Muslims celebrate Eid-al-Adha with religious fervor
05 Nov 2012 06:12 GMT
 
Jeddah: Muslims across the world have celebrated Eid-al-Adha with great zeal and religious fervor and slaughtered millions of animals in the name of Allah Almighty following the Sunnah of Prophet Ibrahim (A.S.) as he had shown no hesitation in sacrificing his beloved son, Prophet Ismail (A.S.), in the Allah’s name thousands of years ago. The religious zeal of the Muslims was multiplied when they saw their brethren perform the Hajj in the holy city of Makkah in Saudi Arabia which is the foremost desire of every Muslim to visit the holy place. By Farhan Iqbal

Jeddah: Muslims across the world have celebrated Eid-al-Adha with great zeal and religious fervor and slaughtered millions of animals in the name of Allah Almighty following the Sunnah of Prophet Ibrahim (A.S.) as he had shown no hesitation in sacrificing his beloved son, Prophet Ismail (A.S.), in the Allah’s name thousands of years ago. The religious zeal of the Muslims was multiplied when they saw their brethren perform the Hajj in the holy city of Makkah in Saudi Arabia which is the foremost desire of every Muslim to visit the holy place.

Every Muslim in every nook and corner of the world with sufficient financial means slaughter Halal animals on Eid-al-Adha to please Allah and represent they are ready to sacrifice their everything in the way of Allah whenever required as Allah’s Prophet Ibrahim (A.S.) was ready to sacrifice even his beloved son when he saw a dream of sacrificing Prophet Ismail (A.S.) in the way of Allah. Prophet Ibrahim (A.S.) decided to slaughter his son but when he tried to cut the throat his son, the knife did not work and instead Allah sent a sheep from paradise that Prophet Ibrahim (A.S.) slaughtered and thanked Allah. After thousands of years, Muslims have been following the Sunnah of Ibrahim (A.S.) and will continue to do so till the end of this world.

This time of year has marked one of Islam’s most sacred celebrations of Eid-al-Adha and it has been complimented well with the height of the Hajj and more than three million Muslims from different parts of the world have been blessed with Hajj in the holy city of Makkah this year.

Eid-al-Adha fell on Friday in the Middle East, Europe and America whereas in other parts of world, it fell on Saturday ended on Monday which is also the last day of the Hajj.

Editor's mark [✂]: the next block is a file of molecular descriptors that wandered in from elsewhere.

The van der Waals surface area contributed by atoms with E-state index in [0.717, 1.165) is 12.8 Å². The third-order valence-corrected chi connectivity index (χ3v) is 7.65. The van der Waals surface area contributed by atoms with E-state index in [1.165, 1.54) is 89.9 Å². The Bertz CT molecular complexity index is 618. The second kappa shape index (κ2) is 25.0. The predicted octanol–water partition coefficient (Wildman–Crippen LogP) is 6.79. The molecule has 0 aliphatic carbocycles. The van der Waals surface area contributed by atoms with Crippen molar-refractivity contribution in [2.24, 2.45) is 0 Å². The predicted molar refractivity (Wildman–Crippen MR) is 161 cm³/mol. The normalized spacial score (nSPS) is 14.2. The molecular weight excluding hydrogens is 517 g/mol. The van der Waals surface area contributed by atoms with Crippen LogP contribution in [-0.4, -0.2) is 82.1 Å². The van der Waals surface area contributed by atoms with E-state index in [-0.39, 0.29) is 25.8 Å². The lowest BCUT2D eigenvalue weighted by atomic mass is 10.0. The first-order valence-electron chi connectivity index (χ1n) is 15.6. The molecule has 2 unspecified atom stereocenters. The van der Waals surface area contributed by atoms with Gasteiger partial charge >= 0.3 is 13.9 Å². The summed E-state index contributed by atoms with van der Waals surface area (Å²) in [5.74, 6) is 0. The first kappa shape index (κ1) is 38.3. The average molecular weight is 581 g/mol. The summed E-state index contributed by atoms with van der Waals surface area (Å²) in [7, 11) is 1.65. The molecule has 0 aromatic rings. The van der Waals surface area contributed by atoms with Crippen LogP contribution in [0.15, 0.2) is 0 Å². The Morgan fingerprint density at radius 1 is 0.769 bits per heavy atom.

There has been mixed condition of law and order situation in the Islamic world on Eid-al-Adha as there was complete peace in many of the Muslim countries but there is presence of war and unrest in some of the Muslim countries like Palestine, Syria etc.

However, there is marvelous scene in Palestinian cities of the street art communities which are made to welcome pilgrims home.

Fires, ritual animal slaughter (and sharing that meat with the poor) and feasts are among the cherished celebratory customs on Eid-al-Adha.

There has been much debate about the role of meat in the celebration. In 2011, Jordanian Princess Alia spoke about the importance of humane animal slaughter when celebrating Eid-al-Adha.

There is a growing awareness that customs in some areas of the Middle East, such as making bonfires by burning trash and tyres, can harm the environment.

Dr. Hammoud al-Awdi, a sociologist at Sanaa University in Yemen, said, “This custom (burning trash) might harm the environment but it comes from the countryside, where children would collect firewood and place it in piles to burn on the eve of Eid.”

Many Muslims around the world are proactively engaging the ancient traditions in new ways, seeking to revive more sustainable, traditional practices and create new environmentally conscious ways to celebrate.

For many families in the Middle East, this year’s holiday has been marked by fear and bloodshed. In Syria, innocent civilians were killed near a children’s playground in Daf-al-Shok, a Sunni residential neighborhood in southern Damascus. Al-Awdi also said that public fear is also tangible in Yemen’s capital.

To celebrate Eid-al-Adha, people strolled in the city’s gardens or take quick trips, but were careful to return home before dark, he added.



-- Al Arabiya Digital


© islamonline.com